Covid-19

Knowledge is Power

And so the question arises: What was life like before COVID-19? Since the inception of this novel strain of coronavirus in December 2019, it has infiltrated every facet of human life in a manner many of us have never seen. As of the 28th March 2020, the World Health Organisation (WHO) states that over 570,000 cases have been recorded globally, with regrettably over 26,000 confirmed deaths. In neighbouring South Africa, there are reports of over one thousand (1000) confirmed cases and one (1) death on 26th March, 2020. More disconcerting still, COVID-19 continues to tighten its grip on the world and new infections persist. The great urgency of giving constant and clear education is to guard against any further loss of life. With a gift as precious as this, even the loss of one life is too much.

There are still no officially declared cases of COVID-19 in Lesotho. What is currently a whisper of the virus will undoubtedly be confirmed as its appearance in the country is imminent. The donation of test kits and protective gear by Chinese billionaire Jack Ma as reported by media (EyeWitnessNews; ewn.co.za), will allow for a better picture of the prevalence of COVID-19 within Lesotho’s borders. Fortunately, we need not await the announcement of an official case to start adopting healthier hygiene practices that minimise passing on the virus. All of us, every single Mosotho, can play our parts in reducing the impact that this deadly disease.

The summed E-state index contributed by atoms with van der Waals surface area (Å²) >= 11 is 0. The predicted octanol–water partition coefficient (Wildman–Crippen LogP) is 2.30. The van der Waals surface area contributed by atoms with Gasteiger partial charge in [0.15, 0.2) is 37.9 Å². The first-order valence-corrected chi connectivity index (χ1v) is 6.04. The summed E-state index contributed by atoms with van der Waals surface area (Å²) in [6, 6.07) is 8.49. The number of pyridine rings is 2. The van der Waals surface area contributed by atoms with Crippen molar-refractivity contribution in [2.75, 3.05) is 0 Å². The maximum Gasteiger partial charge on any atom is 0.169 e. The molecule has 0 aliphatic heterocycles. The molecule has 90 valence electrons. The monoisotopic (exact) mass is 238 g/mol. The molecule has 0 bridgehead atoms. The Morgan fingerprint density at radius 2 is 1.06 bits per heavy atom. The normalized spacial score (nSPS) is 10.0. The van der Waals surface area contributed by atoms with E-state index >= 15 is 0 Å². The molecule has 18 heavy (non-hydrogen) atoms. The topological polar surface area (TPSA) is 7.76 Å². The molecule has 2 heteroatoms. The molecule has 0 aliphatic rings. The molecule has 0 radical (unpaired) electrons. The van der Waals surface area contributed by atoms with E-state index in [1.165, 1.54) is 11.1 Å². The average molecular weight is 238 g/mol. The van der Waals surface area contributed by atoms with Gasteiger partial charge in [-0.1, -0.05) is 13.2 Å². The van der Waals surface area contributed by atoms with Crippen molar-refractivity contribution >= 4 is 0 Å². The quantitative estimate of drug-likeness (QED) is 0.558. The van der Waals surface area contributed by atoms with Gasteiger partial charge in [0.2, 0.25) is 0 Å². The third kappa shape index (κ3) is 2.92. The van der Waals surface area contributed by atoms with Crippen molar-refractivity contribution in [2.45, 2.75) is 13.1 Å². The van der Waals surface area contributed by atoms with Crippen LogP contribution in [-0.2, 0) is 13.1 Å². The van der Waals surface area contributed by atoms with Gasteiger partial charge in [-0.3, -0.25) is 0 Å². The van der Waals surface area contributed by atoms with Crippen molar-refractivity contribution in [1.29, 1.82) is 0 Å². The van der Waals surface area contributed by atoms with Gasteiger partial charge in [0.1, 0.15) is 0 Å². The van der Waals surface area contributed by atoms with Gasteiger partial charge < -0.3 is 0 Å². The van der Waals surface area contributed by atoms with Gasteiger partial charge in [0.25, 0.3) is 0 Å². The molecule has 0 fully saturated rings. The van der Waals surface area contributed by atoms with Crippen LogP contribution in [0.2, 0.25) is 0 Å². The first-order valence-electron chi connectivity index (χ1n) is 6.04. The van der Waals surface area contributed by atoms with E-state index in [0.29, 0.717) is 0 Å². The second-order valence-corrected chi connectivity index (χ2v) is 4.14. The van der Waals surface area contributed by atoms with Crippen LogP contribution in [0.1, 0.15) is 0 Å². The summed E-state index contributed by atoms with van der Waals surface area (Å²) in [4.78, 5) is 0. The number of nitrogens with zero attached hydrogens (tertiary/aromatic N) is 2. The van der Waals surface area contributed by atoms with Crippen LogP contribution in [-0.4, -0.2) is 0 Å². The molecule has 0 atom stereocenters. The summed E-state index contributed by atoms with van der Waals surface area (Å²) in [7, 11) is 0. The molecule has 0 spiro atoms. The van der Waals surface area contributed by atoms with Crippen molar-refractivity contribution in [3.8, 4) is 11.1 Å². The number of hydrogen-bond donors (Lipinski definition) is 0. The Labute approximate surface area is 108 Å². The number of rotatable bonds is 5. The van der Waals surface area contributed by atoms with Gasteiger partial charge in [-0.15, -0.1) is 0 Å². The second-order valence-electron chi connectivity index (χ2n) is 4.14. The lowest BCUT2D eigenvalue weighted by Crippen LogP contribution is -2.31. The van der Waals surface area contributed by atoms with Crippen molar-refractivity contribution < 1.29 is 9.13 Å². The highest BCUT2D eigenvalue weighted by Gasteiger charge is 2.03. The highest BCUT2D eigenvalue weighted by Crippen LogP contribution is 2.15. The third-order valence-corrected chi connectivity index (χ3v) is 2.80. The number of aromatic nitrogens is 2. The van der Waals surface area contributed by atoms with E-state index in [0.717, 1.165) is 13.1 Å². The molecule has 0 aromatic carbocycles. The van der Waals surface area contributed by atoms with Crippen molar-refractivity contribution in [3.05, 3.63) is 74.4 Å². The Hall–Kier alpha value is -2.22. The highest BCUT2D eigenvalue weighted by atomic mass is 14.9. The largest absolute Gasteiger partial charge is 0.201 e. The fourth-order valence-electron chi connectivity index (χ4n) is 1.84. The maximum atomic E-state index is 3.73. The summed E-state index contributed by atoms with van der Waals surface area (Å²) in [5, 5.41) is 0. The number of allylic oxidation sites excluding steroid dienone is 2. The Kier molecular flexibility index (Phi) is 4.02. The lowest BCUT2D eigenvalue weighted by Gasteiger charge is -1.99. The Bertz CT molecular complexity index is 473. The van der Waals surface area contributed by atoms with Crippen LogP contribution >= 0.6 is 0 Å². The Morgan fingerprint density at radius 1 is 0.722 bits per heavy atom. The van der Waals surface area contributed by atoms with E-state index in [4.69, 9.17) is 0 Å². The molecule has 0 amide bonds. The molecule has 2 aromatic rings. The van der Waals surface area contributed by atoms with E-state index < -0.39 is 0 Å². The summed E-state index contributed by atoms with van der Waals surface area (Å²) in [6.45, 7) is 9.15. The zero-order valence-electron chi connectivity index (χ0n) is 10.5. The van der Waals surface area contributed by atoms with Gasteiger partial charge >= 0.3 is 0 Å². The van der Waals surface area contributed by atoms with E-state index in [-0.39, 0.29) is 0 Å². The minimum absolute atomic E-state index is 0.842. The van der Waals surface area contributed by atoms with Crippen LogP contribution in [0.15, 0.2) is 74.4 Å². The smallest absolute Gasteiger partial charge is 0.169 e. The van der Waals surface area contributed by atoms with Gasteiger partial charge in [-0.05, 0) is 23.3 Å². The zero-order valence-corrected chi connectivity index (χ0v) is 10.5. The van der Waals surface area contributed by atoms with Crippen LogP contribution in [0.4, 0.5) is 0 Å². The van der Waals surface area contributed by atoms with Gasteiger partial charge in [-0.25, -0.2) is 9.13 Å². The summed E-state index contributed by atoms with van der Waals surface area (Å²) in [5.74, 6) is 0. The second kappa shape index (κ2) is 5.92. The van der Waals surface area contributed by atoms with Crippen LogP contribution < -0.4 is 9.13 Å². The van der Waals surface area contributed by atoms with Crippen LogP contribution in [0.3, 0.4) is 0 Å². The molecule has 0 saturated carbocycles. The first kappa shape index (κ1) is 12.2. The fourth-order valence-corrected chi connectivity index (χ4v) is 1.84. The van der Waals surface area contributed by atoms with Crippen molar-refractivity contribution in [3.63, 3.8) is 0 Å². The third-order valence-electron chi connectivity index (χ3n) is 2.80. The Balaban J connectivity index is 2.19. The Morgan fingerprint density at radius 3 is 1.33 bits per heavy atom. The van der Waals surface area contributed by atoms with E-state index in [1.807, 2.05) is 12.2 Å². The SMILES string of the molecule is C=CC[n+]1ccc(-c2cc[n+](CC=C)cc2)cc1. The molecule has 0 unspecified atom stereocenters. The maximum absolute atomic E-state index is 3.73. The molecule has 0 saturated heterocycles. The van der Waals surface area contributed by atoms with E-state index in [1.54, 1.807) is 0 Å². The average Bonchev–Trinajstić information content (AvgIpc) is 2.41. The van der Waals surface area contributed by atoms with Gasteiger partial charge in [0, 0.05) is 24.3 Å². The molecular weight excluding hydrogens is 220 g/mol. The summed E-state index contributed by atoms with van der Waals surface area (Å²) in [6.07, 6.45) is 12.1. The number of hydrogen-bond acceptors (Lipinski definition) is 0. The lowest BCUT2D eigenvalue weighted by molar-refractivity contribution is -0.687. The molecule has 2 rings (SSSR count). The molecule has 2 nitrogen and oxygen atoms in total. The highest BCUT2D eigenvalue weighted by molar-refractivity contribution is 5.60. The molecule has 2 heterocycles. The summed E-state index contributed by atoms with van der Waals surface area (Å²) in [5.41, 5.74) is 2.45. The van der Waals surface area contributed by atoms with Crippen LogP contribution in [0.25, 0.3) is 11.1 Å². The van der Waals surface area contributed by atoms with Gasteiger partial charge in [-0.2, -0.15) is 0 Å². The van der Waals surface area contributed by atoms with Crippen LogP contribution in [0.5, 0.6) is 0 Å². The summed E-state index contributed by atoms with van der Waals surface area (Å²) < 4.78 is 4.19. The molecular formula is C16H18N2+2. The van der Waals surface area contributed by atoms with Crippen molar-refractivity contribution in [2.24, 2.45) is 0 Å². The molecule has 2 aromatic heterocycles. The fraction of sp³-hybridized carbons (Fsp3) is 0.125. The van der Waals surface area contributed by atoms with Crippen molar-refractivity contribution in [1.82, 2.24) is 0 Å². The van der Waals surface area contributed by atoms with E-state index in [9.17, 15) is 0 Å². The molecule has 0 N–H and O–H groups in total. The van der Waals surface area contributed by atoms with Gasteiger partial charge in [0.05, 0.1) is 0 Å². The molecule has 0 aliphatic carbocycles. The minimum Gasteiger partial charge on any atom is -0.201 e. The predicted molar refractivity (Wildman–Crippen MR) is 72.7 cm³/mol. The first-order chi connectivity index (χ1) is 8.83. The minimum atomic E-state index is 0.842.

Regardless of the challenges we face, Lesotho remains blessed. A blessing we are receiving now is that of knowing in advance what is coming, whereas other countries had not been as fortunate. This foresight gives the opportunity to empower our people with knowledge of how to avert contraction, prevent transmission by those who test positive, and to seek medical attention when displaying severe symptoms.

“Sechaba sa ka se timela ke ho hloka tsebo” (Hosea 4-6) which translates to “My people are destroyed for lack of knowledge”. Knowledge is power. We applaud our government’s attempts in setting the tone and guidelines, as well as other stakeholders who released enlightening statements pertaining to COVID-19 going forward. The work by the public and private sector, as well as faith based organisations, is essential in creating awareness. We are already living under uncertain skies, threatened by a calamity likely to exact its own unique ferocity. Alerting people on the value of washing hands, coughing etiquette, and social distancing, serves to prompt us all to take precaution and be vigilant regarding what is to come. Church leaders, chieftaincies, community health workers, taxi association stalwarts and very importantly radio stations (as means for mass communication) have to be vocal in this fight, and in filtering the message along to our grassroots. It is crucial that these practices are implemented correctly to maximise their efficacy.